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Alaska Fish & Wildlife News
Snowshoe Hares Peak in Interior Alaska
When Carol McIntyre conducted her annual golden eagle nesting surveys in late April this year in Denali National Park and Preserve, she had a hard time keeping her eye on the sky because of what she saw on the ground. "I've never seen that many (snowshoe) hares in the 20 years I've been here," said McIntyre, a biologist for the National Park Service who studies golden eagles. "In some of the willow thickets with good browse, it was like the ground was moving there were so many hares."
The snowshoe hare cycle in Interior Alaska is reaching its peak, if it hasn't already, and that can only mean one thing it won't be long before the population plummets.
"Last year we thought we were at a high and this year we were pretty surprised by the abundance of hares again," said McIntyre, one of only a few people in the state who tracks the hare population for her work with golden eagles, one of the hare's main predators. "We're expecting a crash anytime now."
The snowshoe hare cycle is as predictable as snow in Alaska. Every 10 years, give or take a year or two, the hare population climbs to a peak and then dives off a cliff. It takes only two or three years for the cycle to bottom out before it starts climbing again.
"It's pretty much every 10 years," said Knut Kielland, a plant ecologist at the University of Alaska Fairbanks who has been studying snowshoe hares and their relationship with lynx for about 20 years.
The cycle of snowshoe hares in Alaska matches that in other northern latitudes across Canada.
"That's one of the great mysteries in ecology how these hare populations can be so synchronized," Kielland said. "How populations in Alberta, the Northwest Territories and the Yukon could have anything to with the population in Alaska is a subject of great interest."
The current peak is shaping up as a big one, at least in some parts of the Interior. During the summer, it wasn't unusual for McIntyre and her colleagues to count more than 100 hares on a 30-mile stretch of the Denali Park Road.
"This is a major peak," McIntyre said.
The last hare high in the Interior was 1999-2000 but it was just a "blip" compared to previous highs, Kielland said.
"In 1981-82 we had a big one; 1972-73 was also a large one; 1964 was a large one," he said. "Who knows what's going to happen this time."
Kielland's research at the Bonanza Creek Experimental Forest is part of a long-term ecological research program that began more than 20 years ago. The project initially involved research in plants, but about 10 years ago Kielland began tracking the snowshoe hare cycle by live trapping hares four times a year in March, June, August and November.
He puts ear tags on the hares he catches, determines if they are male or female, weighs them to figure out when they were born and releases them. Using the total number of hares he catches, the number of recaptures versus first-time catches and the proportion of juveniles captured, Kielland can estimate the hare density in that specific area, which generally coincides with the rest of the Interior.
Using a few alfalfa cubes and chunks of carrot as bait, Kielland and his graduate students set 50 traps and caught 56 hares in four days last week, which translated to an estimated hare density of 1.7 hares per 2.5 acres.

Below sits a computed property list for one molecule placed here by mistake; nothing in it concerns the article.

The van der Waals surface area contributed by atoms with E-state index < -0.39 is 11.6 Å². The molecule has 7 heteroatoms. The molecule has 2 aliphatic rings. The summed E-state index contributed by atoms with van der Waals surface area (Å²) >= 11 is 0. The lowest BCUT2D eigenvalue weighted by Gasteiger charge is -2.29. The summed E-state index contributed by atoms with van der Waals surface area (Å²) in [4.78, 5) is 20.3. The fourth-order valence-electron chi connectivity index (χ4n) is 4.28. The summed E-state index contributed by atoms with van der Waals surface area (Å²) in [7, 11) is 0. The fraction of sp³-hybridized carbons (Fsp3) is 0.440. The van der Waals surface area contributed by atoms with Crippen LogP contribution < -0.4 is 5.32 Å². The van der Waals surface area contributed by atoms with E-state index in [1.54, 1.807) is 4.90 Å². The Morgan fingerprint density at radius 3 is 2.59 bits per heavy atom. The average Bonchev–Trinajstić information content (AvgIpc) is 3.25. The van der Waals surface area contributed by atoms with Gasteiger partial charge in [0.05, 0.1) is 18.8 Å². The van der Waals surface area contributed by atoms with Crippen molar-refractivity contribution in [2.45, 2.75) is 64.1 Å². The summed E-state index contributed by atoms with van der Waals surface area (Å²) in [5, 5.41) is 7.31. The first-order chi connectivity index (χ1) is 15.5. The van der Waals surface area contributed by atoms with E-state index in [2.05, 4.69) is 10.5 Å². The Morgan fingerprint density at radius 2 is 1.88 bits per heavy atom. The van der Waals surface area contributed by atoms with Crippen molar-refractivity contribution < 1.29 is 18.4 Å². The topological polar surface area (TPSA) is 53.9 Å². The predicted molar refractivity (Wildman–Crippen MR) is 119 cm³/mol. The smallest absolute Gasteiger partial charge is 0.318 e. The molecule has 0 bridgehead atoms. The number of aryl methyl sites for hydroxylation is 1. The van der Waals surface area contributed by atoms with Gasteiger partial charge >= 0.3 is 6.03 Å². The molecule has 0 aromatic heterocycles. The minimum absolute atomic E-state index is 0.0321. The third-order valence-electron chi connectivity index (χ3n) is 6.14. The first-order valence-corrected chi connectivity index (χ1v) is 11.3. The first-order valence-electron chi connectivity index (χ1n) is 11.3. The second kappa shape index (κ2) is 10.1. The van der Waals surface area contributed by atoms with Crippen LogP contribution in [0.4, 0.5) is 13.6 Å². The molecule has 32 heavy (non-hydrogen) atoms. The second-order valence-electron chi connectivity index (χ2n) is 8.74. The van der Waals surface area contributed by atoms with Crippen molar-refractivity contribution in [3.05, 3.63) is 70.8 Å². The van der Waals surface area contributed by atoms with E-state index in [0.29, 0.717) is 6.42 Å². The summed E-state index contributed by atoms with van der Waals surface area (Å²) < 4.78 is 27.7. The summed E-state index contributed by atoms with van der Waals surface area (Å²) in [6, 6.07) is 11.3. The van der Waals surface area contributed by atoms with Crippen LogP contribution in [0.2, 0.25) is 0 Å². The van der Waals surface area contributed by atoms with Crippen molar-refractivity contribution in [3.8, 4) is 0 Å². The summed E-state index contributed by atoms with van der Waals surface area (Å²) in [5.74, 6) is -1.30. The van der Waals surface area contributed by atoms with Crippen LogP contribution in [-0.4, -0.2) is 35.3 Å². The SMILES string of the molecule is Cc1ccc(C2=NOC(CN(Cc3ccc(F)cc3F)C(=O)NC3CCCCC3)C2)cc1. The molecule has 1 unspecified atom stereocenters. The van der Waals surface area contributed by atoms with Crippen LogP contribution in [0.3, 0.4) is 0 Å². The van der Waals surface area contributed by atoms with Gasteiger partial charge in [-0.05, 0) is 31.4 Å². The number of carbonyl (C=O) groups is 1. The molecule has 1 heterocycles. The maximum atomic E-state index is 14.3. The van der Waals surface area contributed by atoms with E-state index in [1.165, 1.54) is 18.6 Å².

"That's one of the highest (densities) we've ever had for a November count," he said.
State wildlife biologist Steve DuBois with the Alaska Department of Fish and Game in Delta Junction started counting snowshoe hares on a 25-mile stretch of the Richardson Highway south of Delta back in 1995 while conducting breeding bird surveys in the spring, during which he stops every half mile to listen for birds.
The first year, he counted only four hares. The next year it climbed to 24, then to 46, then to 73 and in 1999 it peaked at 85. Two years later DuBois's count was down to six and the following two years it bottomed out at just two. But then it started to climb. In 2004 it was up to 11. The next year it climbed to 57. Last year it was 129. This year DuBois counted 96 hares on his route.
"It's still higher than the 1999 peak," he said of the current cycle.
With no designated small game biologist in the state, the Department of Fish and Game doesn't spend a lot of time studying hares, even though they are one of the biggest prey species in the wild food chain, DuBois said. The list of animals that prey on hares ranges from lynx to coyotes to fox to owls to golden eagles to goshawks.
"It helps drive the whole system," he said.
Lynx depend on snowshoe hares almost exclusively, which explains why the lynx population mimics almost identically that of snowshoe hares. When hares are at a high, lynx are at a high. When hares crash, lynx crash.
Golden eagles in Denali Park also rely heavily on snowshoe hares when they return to Alaska in the spring, McIntyre said. In the 20 years she has been studying the birds, McIntyre has seen a definite correlation between the number of hares and the number of nesting eagles. The abundance or shortage of hares is a "trigger" that tells eagles whether or not they should nest and lay eggs, she said.
"Basically what we see is when there's a lot of hares, a lot of eagles will attempt to nest," she said. "In years when there are very few hares, very few eagles will attempt to nest and very few young eagles are produced."
The same is true for great-horned owls, said Jack Whitman at the Department of Fish and Game in Fairbanks.